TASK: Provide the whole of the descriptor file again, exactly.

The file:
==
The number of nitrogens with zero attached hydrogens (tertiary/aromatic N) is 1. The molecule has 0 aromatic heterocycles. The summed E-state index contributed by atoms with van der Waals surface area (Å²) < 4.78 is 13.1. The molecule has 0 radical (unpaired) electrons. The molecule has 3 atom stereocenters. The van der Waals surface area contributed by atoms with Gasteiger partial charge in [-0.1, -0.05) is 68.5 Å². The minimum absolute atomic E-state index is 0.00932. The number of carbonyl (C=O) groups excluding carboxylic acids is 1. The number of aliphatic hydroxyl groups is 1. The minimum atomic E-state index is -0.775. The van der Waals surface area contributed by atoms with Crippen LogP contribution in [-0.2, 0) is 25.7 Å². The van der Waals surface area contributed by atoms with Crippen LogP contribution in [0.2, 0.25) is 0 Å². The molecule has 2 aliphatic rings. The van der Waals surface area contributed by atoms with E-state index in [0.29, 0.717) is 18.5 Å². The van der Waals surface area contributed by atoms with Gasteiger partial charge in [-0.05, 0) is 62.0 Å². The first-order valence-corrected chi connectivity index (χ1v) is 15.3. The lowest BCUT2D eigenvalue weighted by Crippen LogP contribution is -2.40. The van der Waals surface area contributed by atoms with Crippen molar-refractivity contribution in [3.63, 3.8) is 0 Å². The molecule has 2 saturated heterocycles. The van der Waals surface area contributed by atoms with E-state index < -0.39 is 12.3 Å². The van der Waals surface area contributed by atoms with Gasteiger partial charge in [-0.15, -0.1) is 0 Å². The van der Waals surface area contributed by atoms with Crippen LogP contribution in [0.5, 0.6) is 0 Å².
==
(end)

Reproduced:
The number of nitrogens with zero attached hydrogens (tertiary/aromatic N) is 1. The molecule has 0 aromatic heterocycles. The summed E-state index contributed by atoms with van der Waals surface area (Å²) < 4.78 is 13.1. The molecule has 0 radical (unpaired) electrons. The molecule has 3 atom stereocenters. The van der Waals surface area contributed by atoms with Gasteiger partial charge in [-0.1, -0.05) is 68.5 Å². The minimum absolute atomic E-state index is 0.00932. The number of carbonyl (C=O) groups excluding carboxylic acids is 1. The number of aliphatic hydroxyl groups is 1. The minimum atomic E-state index is -0.775. The van der Waals surface area contributed by atoms with Crippen LogP contribution in [-0.2, 0) is 25.7 Å². The van der Waals surface area contributed by atoms with Crippen LogP contribution in [0.2, 0.25) is 0 Å². The molecule has 2 aliphatic rings. The van der Waals surface area contributed by atoms with E-state index in [0.29, 0.717) is 18.5 Å². The van der Waals surface area contributed by atoms with Gasteiger partial charge in [-0.05, 0) is 62.0 Å². The first-order valence-corrected chi connectivity index (χ1v) is 15.3. The lowest BCUT2D eigenvalue weighted by Crippen LogP contribution is -2.40. The van der Waals surface area contributed by atoms with Crippen molar-refractivity contribution in [3.63, 3.8) is 0 Å². The molecule has 2 saturated heterocycles. The van der Waals surface area contributed by atoms with E-state index < -0.39 is 12.3 Å². The van der Waals surface area contributed by atoms with Gasteiger partial charge in [-0.15, -0.1) is 0 Å². The van der Waals surface area contributed by atoms with Crippen LogP contribution in [0.5, 0.6) is 0 Å².